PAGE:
Adversary Proceedings and Bankruptcy
What Is an Adversary Proceeding?
Some bankruptcy cases are less straightforward than others. In some circumstances, one party may object to a part of the bankruptcy, such as a creditor claiming that a debt should not be forgiven because of fraud or when a creditor has reason to believe that the bankruptcy filer is abusing the system. The procedure in which this occurs is called an adversary proceeding.
An adversary proceeding in a bankruptcy case arises when there is a dispute relating to certain debts. This is a formal objection or complaint that is held in front of a judge through a series of hearings or a trial. The adversary proceeding can be filed by a creditor, the bankruptcy trustee, or the debtor.
Not many bankruptcy cases involve adversarial hearings, but when a dispute does surface, it is important to be represented by a skilled bankruptcy lawyer near you. At the Law Office of Kimberly A. Sheek, I have substantial experience resolving disputes regarding bankruptcy debt in adversary hearings. As an experienced Charlotte bankruptcy lawyer, I can navigate the intricate legal process with you and fiercely advocate on your behalf.
Need help with a bankruptcy adversary proceeding? Contact us online or call (704) 842-9776. We are ready to help you!
Common Reasons for Adversary Hearings
Most adversary hearings are initiated due to a dispute regarding the dischargeability of particular debts.
Some common reasons for adversary hearings in a bankruptcy case include the following:
- A creditor may try to prevent certain debts from being discharged. If a debt was incurred right before filing bankruptcy, the creditor can claim intent to defraud.
- A bankruptcy trustee can claim that the debtor lied on bankruptcy papers, hid assets, or attempted to abuse the system to prevent a discharge.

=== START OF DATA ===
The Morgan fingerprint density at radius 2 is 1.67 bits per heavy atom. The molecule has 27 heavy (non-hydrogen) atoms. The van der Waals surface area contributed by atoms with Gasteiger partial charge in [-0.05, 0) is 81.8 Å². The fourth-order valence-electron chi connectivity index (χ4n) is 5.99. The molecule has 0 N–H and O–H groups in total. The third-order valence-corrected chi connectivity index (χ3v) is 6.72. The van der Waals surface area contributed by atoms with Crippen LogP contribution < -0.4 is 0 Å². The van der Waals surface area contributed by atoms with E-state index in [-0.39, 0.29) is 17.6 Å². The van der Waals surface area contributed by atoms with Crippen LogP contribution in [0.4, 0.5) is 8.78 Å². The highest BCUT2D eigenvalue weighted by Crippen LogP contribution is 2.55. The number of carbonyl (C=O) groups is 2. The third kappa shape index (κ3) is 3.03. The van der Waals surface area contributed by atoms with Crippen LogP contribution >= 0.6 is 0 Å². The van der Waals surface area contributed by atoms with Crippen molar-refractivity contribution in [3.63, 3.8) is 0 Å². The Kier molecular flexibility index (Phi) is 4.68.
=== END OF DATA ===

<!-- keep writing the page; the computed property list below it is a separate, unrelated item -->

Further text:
- A debtor can file an adversary hearing to eliminate a second mortgage or to hold creditors liable for continuing collection efforts despite the automatic stay.
- A former spouse can attempt to seek to recover payments for jointly acquired debt that was required in a divorce settlement.
Dealing with an Adversary Proceeding
If you have filed for Chapter 7 or Chapter 13 bankruptcy, the creditor may challenge a debt discharge. Since the dischargeability action is, in fact, a lawsuit against you, it is important to take prompt action and take it seriously. Your best bet will be to get the legal help of a Charlotte bankruptcy attorney to walk you through the adversary proceeding.
About Adversary Proceedings
Adversary proceedings are design to ensure that matters are tried quickly and fairly. Below is an overview of the process:
- Creditor or debtor files an adversary complaint and pays the filing fee (fee is waived if filed by the debtor).
- The bankruptcy court clerk assigns a case number to the adversary proceedings and issues a summons. This must be served within 120 days of the complaint being filed.
- The defendant may respond to the complain by filing an answer or motion. If no response is given, the bankruptcy court may enter a default judgment. If an answer is filed, there will be a trial which includes giving testimony and exhibits of evidence.
Guidance for Your Adversary Proceeding in Charlotte
The Law Office of Kimberly A. Sheek can provide hands-on guidance through each step of the bankruptcy process. I am a fierce litigator who can vigorously advocate for you in court and protect your financial interests. If you received a summons for an adversary proceeding in bankruptcy, reach out to us today.
Learn more about adversary proceedings. Contact my office at (704) 842-9776 to schedule a free consultation with an attorney.
Kimberly A. Sheek
Backed by more than a decade of legal experience, Kimberly has been selected for the 2013 and 2016 Super Lawyers® list of Rising Stars℠, an honor that goes to only 2.5% of all North Carolina attorneys. She is known for delivering personalized legal support and fast, satisfactory results. Kimberly is dedicated to preserving her clients’ best interests through negotiations instead of going to trial, but if a trial is unavoidable, she then proves to be an aggressive litigator. See how she is qualified to represent you.